NEW YORK--Ask Kevyn Aucoin what makeup means to him, and you'll get an open-ended answer. "I have no specific dogma about what it is supposed to do," said Aucoin, the makeup artist who has created looks ranging from the fantastic to the sublime for some of the world's most famous faces. "Makeup can make you another age, another sex," he said. "There is something extraordinary about that. It can be about feminism, self-empowerment. Or it can be candy--pure artifice. It can be fun." The fun is just beginning, and some of Hollywood's leading ladies--including Demi Moore, Cher and Andie MacDowell--are a part of it. The much-sought Aucoin has been busier than usual in the last few months, cramming his own photo sessions with Demi et al. between bread-and-butter shoots, all in the quest to produce his second, yet-to-be-titled makeup book. To be published by Little, Brown, the 160-page tome is due to arrive in bookstores this September. In a 9-by-12-inch format, it is meant to be used as a makeup manual, with step-by-step instructions and key illustrations accompanying glitzy photos. "My message is: You've got to take what you've got and make the most of it," Aucoin said. "I am a big supporter of self-help. I can fix my own air conditioner, I can program my VCR, I laid my floor, I taught myself how to sew. You feel less dependent on other people that way. You want to feel like that when you buy makeup. You want to be able to take it home and put it on yourself. The book contains ideas, but it's about mixing them up to create what you want, too." His debut work, an 11-by-14-inch book published by Harper Collins last year, is a picture-filled work entitled "The Art of Makeup." It is already in paperback. "So many actresses have asked to be in the book that it has grown," said Jennifer Josephy, senior editor at Little, Brown, the 160-year-old company better known for publishing the works of such writers as Louisa May Alcott, Emily Dickinson, John Fowles and William Manchester. "It's a bit of a departure for us," Josephy admitted, "But Kevyn is a serious, creative person who happens to work in makeup, and that interested me." Aucoin just turned in materials for the first half of the book, and he is working feverishly with creative director Donald Reuter to meet the mid-February final deadline. The two men plan to be in Los Angeles this weekend for more celebrity sittings. Reuter will provide illustrations for the new book. Some of fashion photography's top names--Michael Thompson, Miles Aldridge, Patrick Demarchelier and Herb Ritts--are also contributing. But Aucoin decided that obtaining enough photo rights to fill his book would require wading through too much red tape and would take too long. To expedite matters, he has taken up the camera himself. The makeup artist is doing photography for most of the book--although reluctantly. "Photography is definitely not a career choice for me," he said. "The process is so agonizing. I have just the utmost, the most intense respect for photographers. I'm different on the set now. When I shoot, I am so aware of everything going on around me." All the activity does take its toll. Late one afternoon during the holidays, Aucoin was talking from bed, relegated there by a combination of bronchitis, strep throat and a sinus infection. His voice through the telephone line was raspy and low. "This is just from working way too much," he said. "But it's hard to say 'No' when it's all coming at you.You want to experience everything that you can." Born in 1962 and raised by adoptive parents in Lafayette, La., Aucoin left home in 1983 to experience New York. Eight months after arriving, he landed his first shoot for Vogue with Steven Meisel. Now Cindy Crawford, Barbara Streisand, Liza Minnelli, Tina Turner and a long list of others insist on him to make them look good. Gwyneth Paltrow recently dubbed him the most difficult man in America to book. Gena Rowlands penned the foreword in his new book. "I love the intimacy I have with people I work with," Aucoin said. "I am lucky to have a lot of extraordinary women in my life today; they are angels in my life. I really am blessed. I came from such a very different place than I am now. "Makeup has meant different things to me at different times," he continued. "I have learned that my work relates to life. At age 11, it was about controlling my environment. It was, 'Let's make pretend that everything is pretty, that everything is all right.' As long as I could remember, I would draw, and I would rearrange the living room furniture while my parents were out. I had a desire to see the world from so many angles." The new book will treat the subject of beauty in like manner, tackling it from different angles. It will begin with a technical portion, designed to demystify such topics as how to cover eyebrows completely and then draw over them. The second section will be devoted to makeup on "real" people. "There is a huge range of men and women in the book, people of every size, age and ethnicity," Aucoin said. "Models and celebrities are wonderful, but I wanted to include people not involved in arts and entertainment, too, who are significant and exciting; people with exuberance inside them." Discovered through friends, these everyday faces include an attorney in his mid-40s, two 13-year-old girls and a mother-and-daughter team of Asian and Latin extraction. "Models' faces have great symmetry and balance, which makes it easy to access information from them, but there is something interesting about looking at faces with features similar to [the reader's]. It is a little celebration of humanity, of who we are, the choices that we have and our diversity." The next two segments of the book will feature models and celebrities. One will focus on modern makeup looks, including the shimmer face and the neutral face. Aucoin plans to cap the book with dramatic portraits of today's stars mugging as beauty icons of the 20th century. "It's theatrical," he explained. "It's Drew Barrymore as inspired by a sophisticate like Marlene Dietrich, Julia Roberts as a siren, a la Hedy Lamarr, Gwyneth Paltrow as gamine Audrey Hepburn. The most exciting thing for me about doing makeup is to have people look at themselves in a different way." One photo likely to cause commotion is Lisa Marie Presley as a blond bombshell, with a Marilyn Monroe signature mole, to boot. Little, Brown's Josephy said the publishing house plans on a first printing of at least 100,000 copies, and a national book tour. "At times," said Aucoin, "being a celebrity is baffling. When I did my first book tour, people would come up me, practically crying with excitement. I honor that because they have their reasons. It's an interesting experience, but I don't know who they are and they don't really know me."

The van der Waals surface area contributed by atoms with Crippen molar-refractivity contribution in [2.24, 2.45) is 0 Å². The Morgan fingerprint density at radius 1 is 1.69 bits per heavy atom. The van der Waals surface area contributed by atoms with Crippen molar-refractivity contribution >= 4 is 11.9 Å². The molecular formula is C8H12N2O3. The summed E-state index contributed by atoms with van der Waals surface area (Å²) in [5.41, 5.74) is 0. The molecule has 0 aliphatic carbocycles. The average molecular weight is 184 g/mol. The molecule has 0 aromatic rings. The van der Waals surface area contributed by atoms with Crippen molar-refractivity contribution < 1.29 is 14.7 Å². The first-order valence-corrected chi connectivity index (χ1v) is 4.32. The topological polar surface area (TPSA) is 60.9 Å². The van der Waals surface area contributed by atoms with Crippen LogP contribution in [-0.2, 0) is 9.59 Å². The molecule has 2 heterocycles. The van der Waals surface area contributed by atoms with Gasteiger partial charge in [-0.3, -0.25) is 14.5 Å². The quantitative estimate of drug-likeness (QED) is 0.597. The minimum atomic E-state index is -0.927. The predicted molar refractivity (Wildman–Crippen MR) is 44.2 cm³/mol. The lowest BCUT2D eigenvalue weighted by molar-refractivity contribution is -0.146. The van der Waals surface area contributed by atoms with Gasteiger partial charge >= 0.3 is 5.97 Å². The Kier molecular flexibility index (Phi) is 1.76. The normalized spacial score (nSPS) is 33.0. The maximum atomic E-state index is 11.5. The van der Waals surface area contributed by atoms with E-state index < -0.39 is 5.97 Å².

“Azzedine has been one of the biggest influences in my life. He has always been such a strong, loving, fatherly figure to me. I call him Papa. His designs are indescribably unique, they are pieces of art. He knew how to make the female form look its loveliest. I have so many memories of him; my favorite might be during my first show with him in Paris. He liked me and he wanted to help me get more work. He called all his friends at Kenzo and Comme des Garcons, and asked them to book me. They said, ‘But she can’t walk!’ And he said, ‘but she has such a great ass!' His friendship and support has been the great privilege of my career. I can't imagine life without him. Repose en paix mon Papa.” - @stephanieseymour tells @wwd. #wwdfashion (📷: @steveeichner) #alaia #azzedinealaia
Azzedine Alaïa, flanked by two of his closest friends, models Stephanie Seymour and Naomi Campbell.
He designed Seymour’s dress for her 1995 wedding to Peter Brant, and treated Campbell (who famously called him Papa), like a daughter. For more on the legendary designer, tap the link in bio. #wwdfashion #alaia #azzedinealaia
Azzedine Alaïa's “I-did-it-my-way” ethos stood out starkly at a time when brands are experimenting with consumer-facing fashion shows, coed formats and trans-seasonal collections – anything to perk up lackluster sales of ready-to-wear in an age of Insta-everything. “It’s not creation anymore. This becomes a purely industrial approach,” the late designer told WWD in an interview last year. “But anyway, the rhythm of collections is so stupid. It’s unsustainable. There are too many collections.” Read more about the iconic designer’s life and work on wwd.com, link in bio. #wwdfashion #azzedinealaia (📷: @WWD Archive, 1986) #alaia
Sneaker reselling app @goat’s latest exhibit, "The Greatest: New York," tells the story of New York's sneaker culture. To celebrate the exhibit, an intimate crowd gathered on Thursday night at the pop-up gallery space, located at Platform in Culver City, to hear guest speaker and illustrator @esymai talk about her own rise in streetwear and women in the business. "For me I'm just someone who is creative. I like to create things," said Chang. #wwdfashion
Azzedine Alaïa, one of the most iconic couturiers of the modern era whose body-con designs defined Eighties fashion, has died in Paris. The diminutive Tunisian-born designer, known for his structured knitted dresses with fitted waists and impeccably cut, figure-hugging second skin silhouettes was deeply admired by his peers, and counted supermodel Naomi Campbell - his adoptive daughter - among his inner circle, one of a gang of glamazons including Farida Khelfa, Carla Bruni and Stephanie Seymour who became ambassadors of his style. (📷: Alexandre Guirkinger) #wwdblast